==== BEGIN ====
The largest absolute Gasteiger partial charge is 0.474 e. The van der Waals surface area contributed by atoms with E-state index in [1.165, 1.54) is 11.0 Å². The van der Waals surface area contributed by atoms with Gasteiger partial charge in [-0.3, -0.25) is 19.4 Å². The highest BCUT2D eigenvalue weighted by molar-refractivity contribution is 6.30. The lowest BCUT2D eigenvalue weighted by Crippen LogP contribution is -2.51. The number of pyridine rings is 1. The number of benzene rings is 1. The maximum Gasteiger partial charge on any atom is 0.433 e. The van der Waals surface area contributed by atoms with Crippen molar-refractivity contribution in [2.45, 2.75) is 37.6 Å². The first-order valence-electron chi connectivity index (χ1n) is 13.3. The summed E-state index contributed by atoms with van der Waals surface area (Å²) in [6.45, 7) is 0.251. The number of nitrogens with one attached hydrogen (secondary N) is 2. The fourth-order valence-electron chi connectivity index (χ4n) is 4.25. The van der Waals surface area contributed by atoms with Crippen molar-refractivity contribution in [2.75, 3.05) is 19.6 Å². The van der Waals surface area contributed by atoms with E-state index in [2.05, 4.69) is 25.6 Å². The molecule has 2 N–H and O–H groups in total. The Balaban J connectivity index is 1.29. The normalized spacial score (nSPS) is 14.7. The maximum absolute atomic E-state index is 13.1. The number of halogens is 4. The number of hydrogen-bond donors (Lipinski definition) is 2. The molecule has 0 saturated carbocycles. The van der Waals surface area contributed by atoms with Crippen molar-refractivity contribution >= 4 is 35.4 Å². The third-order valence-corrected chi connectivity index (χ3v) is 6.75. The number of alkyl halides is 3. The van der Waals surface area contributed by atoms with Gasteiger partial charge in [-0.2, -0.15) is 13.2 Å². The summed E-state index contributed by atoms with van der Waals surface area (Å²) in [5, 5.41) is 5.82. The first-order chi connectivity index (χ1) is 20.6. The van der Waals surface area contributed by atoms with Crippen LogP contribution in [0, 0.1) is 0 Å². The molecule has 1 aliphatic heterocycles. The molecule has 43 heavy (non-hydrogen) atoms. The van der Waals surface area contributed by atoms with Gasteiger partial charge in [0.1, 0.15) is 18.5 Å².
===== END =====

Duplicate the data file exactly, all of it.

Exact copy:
The largest absolute Gasteiger partial charge is 0.474 e. The van der Waals surface area contributed by atoms with E-state index in [1.165, 1.54) is 11.0 Å². The van der Waals surface area contributed by atoms with Gasteiger partial charge in [-0.3, -0.25) is 19.4 Å². The highest BCUT2D eigenvalue weighted by molar-refractivity contribution is 6.30. The lowest BCUT2D eigenvalue weighted by Crippen LogP contribution is -2.51. The number of pyridine rings is 1. The number of benzene rings is 1. The maximum Gasteiger partial charge on any atom is 0.433 e. The van der Waals surface area contributed by atoms with Crippen molar-refractivity contribution in [2.45, 2.75) is 37.6 Å². The first-order valence-electron chi connectivity index (χ1n) is 13.3. The summed E-state index contributed by atoms with van der Waals surface area (Å²) in [6.45, 7) is 0.251. The number of nitrogens with one attached hydrogen (secondary N) is 2. The fourth-order valence-electron chi connectivity index (χ4n) is 4.25. The van der Waals surface area contributed by atoms with Crippen molar-refractivity contribution in [2.75, 3.05) is 19.6 Å². The van der Waals surface area contributed by atoms with E-state index in [2.05, 4.69) is 25.6 Å². The molecule has 2 N–H and O–H groups in total. The Balaban J connectivity index is 1.29. The normalized spacial score (nSPS) is 14.7. The maximum absolute atomic E-state index is 13.1. The number of halogens is 4. The number of hydrogen-bond donors (Lipinski definition) is 2. The molecule has 0 saturated carbocycles. The van der Waals surface area contributed by atoms with Crippen molar-refractivity contribution >= 4 is 35.4 Å². The third-order valence-corrected chi connectivity index (χ3v) is 6.75. The number of alkyl halides is 3. The van der Waals surface area contributed by atoms with Gasteiger partial charge in [-0.2, -0.15) is 13.2 Å². The summed E-state index contributed by atoms with van der Waals surface area (Å²) in [5, 5.41) is 5.82. The first-order chi connectivity index (χ1) is 20.6. The van der Waals surface area contributed by atoms with Crippen LogP contribution in [0, 0.1) is 0 Å². The molecule has 1 aliphatic heterocycles. The molecule has 43 heavy (non-hydrogen) atoms. The van der Waals surface area contributed by atoms with Gasteiger partial charge in [0.1, 0.15) is 18.5 Å².